More fundamentally, there is no prospect of any sustained upswing in global capitalism. This will mean at best ongoing stagnation or minimal growth for Canada’s economy, which is heavily dependent on high commodity prices driven by growth in China, and on exports to the US. Despite a significant depreciation in the value of the Canadian dollar over the past two years, Canadian exporters continue to lose market share in the US, particularly to China and Mexico.

This is a reality that the bourgeoisie now openly admits. A research paper released by the Bank of Canada the day before Morneau’s fiscal update referred to slow growth as “the new normal.” Admitting that the recovery in the wake of 2008 had been very weak, the paper’s authors wrote, “Overall, there is increasing evidence that growth in advanced economies may remain slow in the immediate future compared to its pre-[financial] crisis average, as a result of a combination of cyclical and structural factors.” The study raised the possibility of Canada adopting “unconventional” policy measures, including quantitative easing as practiced by the US Federal Reserve and European Central Bank.

Morneau’s fiscal update largely mirrored figures presented earlier this month by the Parliamentary Budget Office (PBO). The PBO warned that the government’s deteriorating fiscal position threatens the Liberals’ pledge to balance the budget in its fourth year in office. “If they maintain the plan that they have announced, then based on our forecast, it would be difficult to reach a balance in 2019-20,” said assistant parliamentary budget officer Mostafa Askari.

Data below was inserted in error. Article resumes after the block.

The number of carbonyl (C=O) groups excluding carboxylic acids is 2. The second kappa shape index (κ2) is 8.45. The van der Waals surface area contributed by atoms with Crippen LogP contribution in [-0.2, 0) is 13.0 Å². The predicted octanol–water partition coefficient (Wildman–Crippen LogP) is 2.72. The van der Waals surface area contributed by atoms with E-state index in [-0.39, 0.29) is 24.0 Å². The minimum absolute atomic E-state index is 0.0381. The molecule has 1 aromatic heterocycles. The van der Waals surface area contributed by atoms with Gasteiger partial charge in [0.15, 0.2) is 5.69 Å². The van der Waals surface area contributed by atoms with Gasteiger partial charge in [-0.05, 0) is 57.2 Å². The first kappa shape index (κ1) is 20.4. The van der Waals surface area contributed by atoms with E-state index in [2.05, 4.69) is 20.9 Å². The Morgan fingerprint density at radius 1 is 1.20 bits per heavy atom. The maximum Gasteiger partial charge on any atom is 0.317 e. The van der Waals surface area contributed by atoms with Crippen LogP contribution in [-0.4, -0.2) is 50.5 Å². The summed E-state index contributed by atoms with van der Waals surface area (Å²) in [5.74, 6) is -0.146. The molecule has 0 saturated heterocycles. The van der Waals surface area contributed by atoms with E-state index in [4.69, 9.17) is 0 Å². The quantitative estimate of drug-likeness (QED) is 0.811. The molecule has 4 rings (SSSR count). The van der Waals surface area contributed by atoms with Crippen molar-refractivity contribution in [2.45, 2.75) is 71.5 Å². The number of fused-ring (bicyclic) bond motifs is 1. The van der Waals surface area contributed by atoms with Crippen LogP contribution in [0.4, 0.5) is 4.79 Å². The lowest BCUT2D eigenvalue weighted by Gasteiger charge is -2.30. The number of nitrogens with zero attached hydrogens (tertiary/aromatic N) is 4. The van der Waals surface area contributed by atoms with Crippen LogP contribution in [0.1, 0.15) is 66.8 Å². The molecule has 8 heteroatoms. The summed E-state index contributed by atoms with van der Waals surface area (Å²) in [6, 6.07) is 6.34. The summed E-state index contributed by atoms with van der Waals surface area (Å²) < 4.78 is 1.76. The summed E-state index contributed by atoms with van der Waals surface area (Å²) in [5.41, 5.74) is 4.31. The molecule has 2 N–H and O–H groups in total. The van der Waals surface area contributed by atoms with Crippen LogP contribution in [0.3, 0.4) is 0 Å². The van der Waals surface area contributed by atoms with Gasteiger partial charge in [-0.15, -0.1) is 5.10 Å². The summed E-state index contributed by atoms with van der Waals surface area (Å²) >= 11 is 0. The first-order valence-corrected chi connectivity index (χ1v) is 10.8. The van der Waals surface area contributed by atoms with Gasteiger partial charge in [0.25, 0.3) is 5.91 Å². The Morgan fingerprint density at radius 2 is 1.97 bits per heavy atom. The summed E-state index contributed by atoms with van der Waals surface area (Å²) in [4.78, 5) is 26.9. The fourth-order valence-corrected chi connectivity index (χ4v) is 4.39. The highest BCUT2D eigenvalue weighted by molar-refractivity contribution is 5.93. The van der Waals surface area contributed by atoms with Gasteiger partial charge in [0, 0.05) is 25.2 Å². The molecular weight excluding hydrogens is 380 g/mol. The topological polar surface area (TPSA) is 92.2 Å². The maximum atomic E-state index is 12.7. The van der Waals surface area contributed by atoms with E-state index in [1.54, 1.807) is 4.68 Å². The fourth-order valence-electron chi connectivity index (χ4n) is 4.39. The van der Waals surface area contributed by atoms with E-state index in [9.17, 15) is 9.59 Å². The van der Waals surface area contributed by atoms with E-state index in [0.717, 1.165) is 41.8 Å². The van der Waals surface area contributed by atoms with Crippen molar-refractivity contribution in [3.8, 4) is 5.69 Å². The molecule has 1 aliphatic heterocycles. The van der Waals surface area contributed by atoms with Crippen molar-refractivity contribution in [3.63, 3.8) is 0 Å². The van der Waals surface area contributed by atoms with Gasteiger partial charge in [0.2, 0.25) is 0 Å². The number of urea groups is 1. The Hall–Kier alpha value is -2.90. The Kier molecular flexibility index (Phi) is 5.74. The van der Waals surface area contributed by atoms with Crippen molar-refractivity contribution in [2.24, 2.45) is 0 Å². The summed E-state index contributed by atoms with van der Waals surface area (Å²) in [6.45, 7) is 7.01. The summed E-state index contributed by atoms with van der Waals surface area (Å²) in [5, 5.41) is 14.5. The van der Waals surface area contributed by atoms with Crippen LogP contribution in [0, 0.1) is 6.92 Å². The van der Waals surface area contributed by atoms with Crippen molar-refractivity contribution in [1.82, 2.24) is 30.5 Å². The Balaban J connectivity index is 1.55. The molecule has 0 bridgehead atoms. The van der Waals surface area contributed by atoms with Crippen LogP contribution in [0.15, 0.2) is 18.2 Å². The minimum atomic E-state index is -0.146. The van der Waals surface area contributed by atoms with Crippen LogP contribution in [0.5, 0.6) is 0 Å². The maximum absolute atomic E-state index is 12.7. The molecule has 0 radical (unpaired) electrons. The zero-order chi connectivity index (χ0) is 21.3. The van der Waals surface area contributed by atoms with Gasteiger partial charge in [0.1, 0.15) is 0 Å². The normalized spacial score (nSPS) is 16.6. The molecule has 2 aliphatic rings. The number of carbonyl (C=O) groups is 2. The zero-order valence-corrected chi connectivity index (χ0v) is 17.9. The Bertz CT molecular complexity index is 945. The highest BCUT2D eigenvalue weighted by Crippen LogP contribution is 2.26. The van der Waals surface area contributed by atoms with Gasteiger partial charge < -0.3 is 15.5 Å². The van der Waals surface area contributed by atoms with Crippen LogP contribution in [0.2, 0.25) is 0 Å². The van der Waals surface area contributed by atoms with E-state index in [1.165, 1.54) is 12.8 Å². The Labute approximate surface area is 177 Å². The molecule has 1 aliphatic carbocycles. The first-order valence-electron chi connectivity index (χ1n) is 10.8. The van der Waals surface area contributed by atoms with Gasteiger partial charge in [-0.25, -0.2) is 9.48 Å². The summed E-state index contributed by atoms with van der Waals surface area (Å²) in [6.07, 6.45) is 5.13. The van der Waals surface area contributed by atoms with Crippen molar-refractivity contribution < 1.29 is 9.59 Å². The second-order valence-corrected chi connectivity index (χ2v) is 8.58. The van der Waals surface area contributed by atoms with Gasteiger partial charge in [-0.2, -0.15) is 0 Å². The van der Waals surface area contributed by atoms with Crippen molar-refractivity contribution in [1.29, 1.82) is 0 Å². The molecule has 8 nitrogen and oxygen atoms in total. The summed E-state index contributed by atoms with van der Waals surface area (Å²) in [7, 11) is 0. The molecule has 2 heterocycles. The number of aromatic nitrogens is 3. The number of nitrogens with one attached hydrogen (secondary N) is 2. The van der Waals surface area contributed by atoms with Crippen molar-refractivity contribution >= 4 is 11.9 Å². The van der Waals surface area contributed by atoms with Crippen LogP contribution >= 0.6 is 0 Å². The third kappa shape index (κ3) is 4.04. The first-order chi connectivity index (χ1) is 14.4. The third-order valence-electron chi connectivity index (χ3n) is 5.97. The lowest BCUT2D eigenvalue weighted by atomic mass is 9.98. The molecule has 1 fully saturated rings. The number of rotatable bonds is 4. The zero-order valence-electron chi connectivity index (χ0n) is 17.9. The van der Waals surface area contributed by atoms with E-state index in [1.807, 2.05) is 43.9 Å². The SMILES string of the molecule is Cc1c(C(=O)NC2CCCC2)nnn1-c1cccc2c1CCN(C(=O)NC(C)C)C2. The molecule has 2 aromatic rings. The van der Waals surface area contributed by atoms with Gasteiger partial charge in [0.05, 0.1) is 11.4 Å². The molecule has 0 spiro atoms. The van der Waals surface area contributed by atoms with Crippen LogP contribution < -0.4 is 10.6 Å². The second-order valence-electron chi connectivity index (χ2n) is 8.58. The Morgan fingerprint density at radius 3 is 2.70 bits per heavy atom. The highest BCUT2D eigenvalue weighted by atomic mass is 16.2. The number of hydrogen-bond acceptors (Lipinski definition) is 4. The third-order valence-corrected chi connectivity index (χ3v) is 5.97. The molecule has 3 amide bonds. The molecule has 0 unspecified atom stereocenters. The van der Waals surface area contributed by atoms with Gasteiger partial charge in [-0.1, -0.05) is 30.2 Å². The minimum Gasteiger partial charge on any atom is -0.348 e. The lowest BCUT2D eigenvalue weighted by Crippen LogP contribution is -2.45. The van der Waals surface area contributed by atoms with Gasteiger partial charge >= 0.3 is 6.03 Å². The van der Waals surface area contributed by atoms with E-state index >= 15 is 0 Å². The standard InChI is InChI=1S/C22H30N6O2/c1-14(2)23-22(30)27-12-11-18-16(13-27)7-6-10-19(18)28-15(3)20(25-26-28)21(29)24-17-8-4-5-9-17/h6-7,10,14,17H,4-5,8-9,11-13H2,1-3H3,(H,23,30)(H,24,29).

At his Friday press conference, Morneau reaffirmed the Liberals’ pledge to balance the budget by 2019, referring repeatedly to the need to take a “prudent” approach. He promised in addition that the Liberals will ensure that the debt to GDP ratio falls in each year of their government. Given that higher budget deficits are now inevitable if the Liberals implement their infrastructure investment plan, this can only mean deeper austerity measures going forward.

That the Liberals were able to sell their reactionary agenda to voters as a “progressive” alternative to the balanced budget mantra trumpeted by Harper and NDP leader Thomas Mulcair speaks volumes about just how far to the right the Conservatives and New Democrats campaigned.

On top of the billions in spending cuts the Trudeau government is pledged to make, its right-wing agenda is further illustrated by its commitment to upholding the reactionary fiscal framework created by decades of massive tax handouts to big business and the rich and cuts to social spending.

During the just-concluded election campaign Trudeau flatly rejected any increase in corporate taxes, while justifying a tiny increase in the taxes of the top 1 percent of income-earners on the grounds that a “fairer” tax system would prevent Canadians turning to more “radical” options.

As for the Liberals’ “middle-class tax cut,” its benefits will go largely to the most privileged sections of the middle class. Almost two-thirds of Canadians—those with taxable incomes of less than $45,000—will receive not a single penny from the tax cut. Meanwhile, about half of the total “savings” will accrue to those in the 90 to 99th percentile of highest income-earners.

Broad sections of the ruling elite are fully on board with the Liberal government’s deficit-spending plan. After two interest rate cuts by the Bank of Canada in less than six months halved the base lending rate from 1 to 0.5 percent, they believe it is now the government’s turn to take steps to boost corporate profits. As even the right-wing Financial Post acknowledged late last month, “We can’t continue to rely on the Bank of Canada to do the heavy lifting.”

Several factors point towards the risk of still greater economic instability in the coming period. It is now generally acknowledged that the recovery in oil prices will take place even more slowly than was previously assumed, with the per barrel price likely failing to surpass $60 before 2018.

There are also widespread concerns about the potential for a severe “correction” in the housing market, which is considered to be highly inflated, particularly in Toronto and Vancouver. A sharp reduction in housing prices would have serious consequences given that household debt, at over 160 percent of GDP, is at unprecedented levels and among the highest in the world.